Derby Honours Anti-War Campaigner

ILPer and anti-First World War campaigner Alice Wheeldon has been honoured with a blue plaque on her home in Derby nearly 100 years after she was arrested and imprisoned on fabricated evidence.

Wheeldon (pictured below, right) was a pacifist, suffragette and ILP activist who became involved in the No-Conscription Fellowship, campaigning with her daughters Hettie and Winnie (second and third left), and son Willie, against World War One.

Alice Wheeldon and daughtersThe Wheeldon’s sheltered  young men fleeing conscription at their home in Pear Tree Road, Derby, supporting themselves by selling second hand clothes.

They were arrested in January 1917 for plotting to poison prime minister Lloyd George when MI5 intercepted a package sent to her containing curare and strychnine. But the whole thing was a set-up, orchestrated by Alex Gordon, an MI5 agent who had stayed with the Wheeldon’s posing as a conscientious objector on the run.

The trial – moved from Derby to London on the insistence of attorney general FE Smith –  was also rigged, so that Gordon never appeared and could not be cross-examined.

Hettie was acquitted, but Winnie and her husband Alfred Mason were sentenced to five years, and Alice to 10 years’ penal servitude at Aylesbury Prison where she went on hunger strike before being moved to Holloway. She was released on 31 December 1917 but prison had badly damaged her health and she died in the worldwide flu epidemic of 1919.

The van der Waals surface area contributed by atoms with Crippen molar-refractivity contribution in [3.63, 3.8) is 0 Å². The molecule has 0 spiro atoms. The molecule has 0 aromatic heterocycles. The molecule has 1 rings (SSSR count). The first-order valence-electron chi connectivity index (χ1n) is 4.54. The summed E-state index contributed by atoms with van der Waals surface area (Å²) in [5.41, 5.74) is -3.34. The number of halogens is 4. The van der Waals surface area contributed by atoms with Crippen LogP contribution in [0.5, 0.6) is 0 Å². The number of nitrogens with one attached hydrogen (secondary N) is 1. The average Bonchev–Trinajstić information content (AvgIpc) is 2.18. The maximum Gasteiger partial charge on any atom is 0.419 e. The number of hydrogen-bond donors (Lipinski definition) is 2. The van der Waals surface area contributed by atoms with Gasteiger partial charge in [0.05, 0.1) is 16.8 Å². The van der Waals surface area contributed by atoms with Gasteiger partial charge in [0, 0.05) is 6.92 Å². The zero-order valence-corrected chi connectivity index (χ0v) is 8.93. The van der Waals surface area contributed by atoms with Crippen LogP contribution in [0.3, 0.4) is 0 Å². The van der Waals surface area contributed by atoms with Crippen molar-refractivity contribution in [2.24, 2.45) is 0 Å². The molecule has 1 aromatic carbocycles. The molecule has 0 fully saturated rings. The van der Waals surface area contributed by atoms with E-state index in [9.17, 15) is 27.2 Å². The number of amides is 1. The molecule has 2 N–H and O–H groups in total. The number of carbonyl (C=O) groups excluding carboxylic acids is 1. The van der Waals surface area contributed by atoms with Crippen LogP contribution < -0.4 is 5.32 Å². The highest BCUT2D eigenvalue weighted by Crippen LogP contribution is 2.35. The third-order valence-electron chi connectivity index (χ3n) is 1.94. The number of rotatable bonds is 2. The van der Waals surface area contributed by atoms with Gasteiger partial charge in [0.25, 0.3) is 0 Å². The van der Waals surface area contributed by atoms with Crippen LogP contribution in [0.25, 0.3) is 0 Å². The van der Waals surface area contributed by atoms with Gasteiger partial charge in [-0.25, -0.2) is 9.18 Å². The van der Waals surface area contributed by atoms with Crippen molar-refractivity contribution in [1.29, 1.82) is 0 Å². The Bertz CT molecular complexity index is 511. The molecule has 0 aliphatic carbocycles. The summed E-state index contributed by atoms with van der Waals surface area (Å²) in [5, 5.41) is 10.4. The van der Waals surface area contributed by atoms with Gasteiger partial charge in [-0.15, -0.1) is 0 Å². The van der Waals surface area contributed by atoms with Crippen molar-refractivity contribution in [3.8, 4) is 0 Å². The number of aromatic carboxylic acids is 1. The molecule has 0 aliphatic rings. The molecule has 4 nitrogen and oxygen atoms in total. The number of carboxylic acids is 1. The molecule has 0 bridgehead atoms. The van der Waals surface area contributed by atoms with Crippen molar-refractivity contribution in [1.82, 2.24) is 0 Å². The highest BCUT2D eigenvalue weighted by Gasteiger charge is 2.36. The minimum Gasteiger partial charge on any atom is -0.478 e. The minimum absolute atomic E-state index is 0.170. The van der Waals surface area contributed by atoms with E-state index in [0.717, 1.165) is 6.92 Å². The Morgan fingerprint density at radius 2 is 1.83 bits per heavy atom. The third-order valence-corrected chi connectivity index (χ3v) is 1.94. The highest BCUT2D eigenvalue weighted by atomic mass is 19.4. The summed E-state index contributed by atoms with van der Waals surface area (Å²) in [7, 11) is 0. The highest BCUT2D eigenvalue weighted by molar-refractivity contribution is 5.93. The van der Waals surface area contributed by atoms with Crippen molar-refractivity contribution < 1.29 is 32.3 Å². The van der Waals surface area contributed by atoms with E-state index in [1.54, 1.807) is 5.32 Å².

Both daughters were too ill to attend her funeral, but Willie placed a red flag on her coffin which was buried in an unmarked grave for fear of its defacement.

The BBC reported on the campaign to clear her name in January 2012, and a year later Derby council and the town’s civic society erected a blue plaque on her home.

Derby People’s History are holding ‘a festival for peace and justice’ in her memory at the Guildhall on Saturday 14 September. The day will include talks and workshops looking at conditions before, during and after the First World War, a Clarion cycle ride, plus an art exhibition and music from Peggy Seeger, Robb Johnson and Rosa’s Lovely Daughters.


More about Alice Wheeldon and family, and the campaign to clear their names, is here.

See a video about the campaign here.

More information from threescoreyearsandten.

More details on the festival from Derby People’s History.

Tickets for Peggy Seeger are £12.00 and £10.00 from Derby Live website.

Profiles of other early ILPers can be read here.